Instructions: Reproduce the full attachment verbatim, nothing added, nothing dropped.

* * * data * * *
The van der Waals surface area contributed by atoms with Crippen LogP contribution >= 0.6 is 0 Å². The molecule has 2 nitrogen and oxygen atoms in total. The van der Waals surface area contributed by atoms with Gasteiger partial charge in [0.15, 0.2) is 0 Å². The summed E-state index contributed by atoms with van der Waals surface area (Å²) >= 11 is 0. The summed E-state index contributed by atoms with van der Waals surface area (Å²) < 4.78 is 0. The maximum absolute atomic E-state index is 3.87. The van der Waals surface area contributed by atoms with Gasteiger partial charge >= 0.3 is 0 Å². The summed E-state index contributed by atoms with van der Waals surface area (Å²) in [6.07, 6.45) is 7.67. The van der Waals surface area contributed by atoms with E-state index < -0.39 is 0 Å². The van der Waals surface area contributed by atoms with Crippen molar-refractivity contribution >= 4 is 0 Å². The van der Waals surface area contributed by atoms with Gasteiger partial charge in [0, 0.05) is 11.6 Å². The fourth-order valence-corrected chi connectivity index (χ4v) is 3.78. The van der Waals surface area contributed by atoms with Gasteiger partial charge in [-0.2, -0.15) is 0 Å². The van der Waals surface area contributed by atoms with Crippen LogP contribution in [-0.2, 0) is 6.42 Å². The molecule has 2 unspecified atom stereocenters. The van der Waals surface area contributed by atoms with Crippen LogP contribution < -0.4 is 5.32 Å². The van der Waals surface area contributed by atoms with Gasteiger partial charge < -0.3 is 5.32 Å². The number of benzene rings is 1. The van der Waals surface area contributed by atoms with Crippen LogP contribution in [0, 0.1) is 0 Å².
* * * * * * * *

The van der Waals surface area contributed by atoms with Crippen LogP contribution >= 0.6 is 0 Å². The molecule has 2 nitrogen and oxygen atoms in total. The van der Waals surface area contributed by atoms with Gasteiger partial charge in [0.15, 0.2) is 0 Å². The summed E-state index contributed by atoms with van der Waals surface area (Å²) >= 11 is 0. The summed E-state index contributed by atoms with van der Waals surface area (Å²) < 4.78 is 0. The maximum absolute atomic E-state index is 3.87. The van der Waals surface area contributed by atoms with Gasteiger partial charge >= 0.3 is 0 Å². The summed E-state index contributed by atoms with van der Waals surface area (Å²) in [6.07, 6.45) is 7.67. The van der Waals surface area contributed by atoms with E-state index < -0.39 is 0 Å². The van der Waals surface area contributed by atoms with Crippen molar-refractivity contribution >= 4 is 0 Å². The van der Waals surface area contributed by atoms with Gasteiger partial charge in [0, 0.05) is 11.6 Å². The fourth-order valence-corrected chi connectivity index (χ4v) is 3.78. The van der Waals surface area contributed by atoms with Gasteiger partial charge in [-0.2, -0.15) is 0 Å². The van der Waals surface area contributed by atoms with Crippen LogP contribution in [-0.2, 0) is 6.42 Å². The molecule has 2 unspecified atom stereocenters. The van der Waals surface area contributed by atoms with Crippen LogP contribution < -0.4 is 5.32 Å². The van der Waals surface area contributed by atoms with Gasteiger partial charge < -0.3 is 5.32 Å². The number of benzene rings is 1. The van der Waals surface area contributed by atoms with Crippen LogP contribution in [0, 0.1) is 0 Å².